“The Razor’s Edge,” made in 1984 with Bill Murray, was an instant favorite when I first saw it. It caught, in a coarse net, my own hopes as a young man, what I sought in India, aspirations I thought were universal.
College in the late 60s was full of adventure. Alan Watts turned me from an engineer to a student of Zen, though I knew even then the contradiction in rigorous study, a tight fistful of water. When I got back from India the first time, it was 1974. All my friends were in medical school or studying polymeric memory at Cal Tech. I became a waiter.
This month, I ran across the movie again. I rented it. And then the original film version, made in 1946 with Tyrone Power. And then read the book, written by W. Somerset Maugham in 1944.
The movies are very different, abstractions of a tale about the ineffable, about society, about the church and about faith, about personal values, social values, religious values, about a search for enduring truth in an age when the trappings of success were as temporary as the weather. In their abstraction it is clear the movies try not to let authenticity obscure the veracity of the tale. Very different, the essence is the same.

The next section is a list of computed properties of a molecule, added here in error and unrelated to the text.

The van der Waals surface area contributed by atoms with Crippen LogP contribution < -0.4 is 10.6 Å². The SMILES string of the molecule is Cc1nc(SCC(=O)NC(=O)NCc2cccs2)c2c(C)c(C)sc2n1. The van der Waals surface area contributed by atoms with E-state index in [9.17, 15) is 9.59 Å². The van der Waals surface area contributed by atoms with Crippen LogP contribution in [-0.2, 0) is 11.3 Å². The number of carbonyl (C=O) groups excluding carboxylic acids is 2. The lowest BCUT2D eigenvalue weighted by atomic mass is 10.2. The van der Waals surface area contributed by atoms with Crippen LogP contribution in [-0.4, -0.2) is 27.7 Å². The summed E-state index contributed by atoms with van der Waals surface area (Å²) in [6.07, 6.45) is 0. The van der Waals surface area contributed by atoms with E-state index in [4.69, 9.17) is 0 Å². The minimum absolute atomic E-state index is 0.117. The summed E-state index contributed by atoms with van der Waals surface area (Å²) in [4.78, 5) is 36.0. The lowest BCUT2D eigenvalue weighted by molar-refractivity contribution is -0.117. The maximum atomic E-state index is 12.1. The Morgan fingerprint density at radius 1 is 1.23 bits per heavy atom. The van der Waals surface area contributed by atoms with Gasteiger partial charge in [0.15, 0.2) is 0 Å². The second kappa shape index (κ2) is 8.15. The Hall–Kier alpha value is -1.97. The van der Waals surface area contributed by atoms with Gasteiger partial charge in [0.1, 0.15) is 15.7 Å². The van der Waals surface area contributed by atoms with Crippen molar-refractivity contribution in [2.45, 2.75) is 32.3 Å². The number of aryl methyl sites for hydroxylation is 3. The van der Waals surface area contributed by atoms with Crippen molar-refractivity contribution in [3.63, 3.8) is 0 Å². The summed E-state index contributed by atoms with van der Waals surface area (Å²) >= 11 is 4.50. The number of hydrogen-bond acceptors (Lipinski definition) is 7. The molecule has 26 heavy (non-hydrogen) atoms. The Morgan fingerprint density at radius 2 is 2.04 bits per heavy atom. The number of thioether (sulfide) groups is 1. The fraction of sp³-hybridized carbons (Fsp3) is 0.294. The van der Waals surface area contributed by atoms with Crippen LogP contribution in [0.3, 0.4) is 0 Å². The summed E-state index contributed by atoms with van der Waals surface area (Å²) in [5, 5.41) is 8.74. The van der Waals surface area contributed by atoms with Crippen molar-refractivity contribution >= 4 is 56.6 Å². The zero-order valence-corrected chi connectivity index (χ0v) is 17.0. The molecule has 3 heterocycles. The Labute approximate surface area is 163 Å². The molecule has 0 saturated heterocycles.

The book was one of the best selling in the 20th century. I don’t remember if I had read the book before my trips to India, if it is buried in my library.
The title comes from the Katha-Upanishad: “The sharp edge of a razor is difficult to pass over; thus the wise say the path to Salvation is hard.”
Maugham offers gems of his own:
“Art is triumphant when it can use convention as an instrument of its own purpose.”
“I have come too late into a world too old.”
“The self ... is not part of the absolute, for the absolute, being infinite, can have no parts, but the absolute itself.”
There is no wisdom offered in this post. But young seekers should know that the path has been tread by countless sandals; returning seekers can remember with a smile: “In the present” can have its own memories.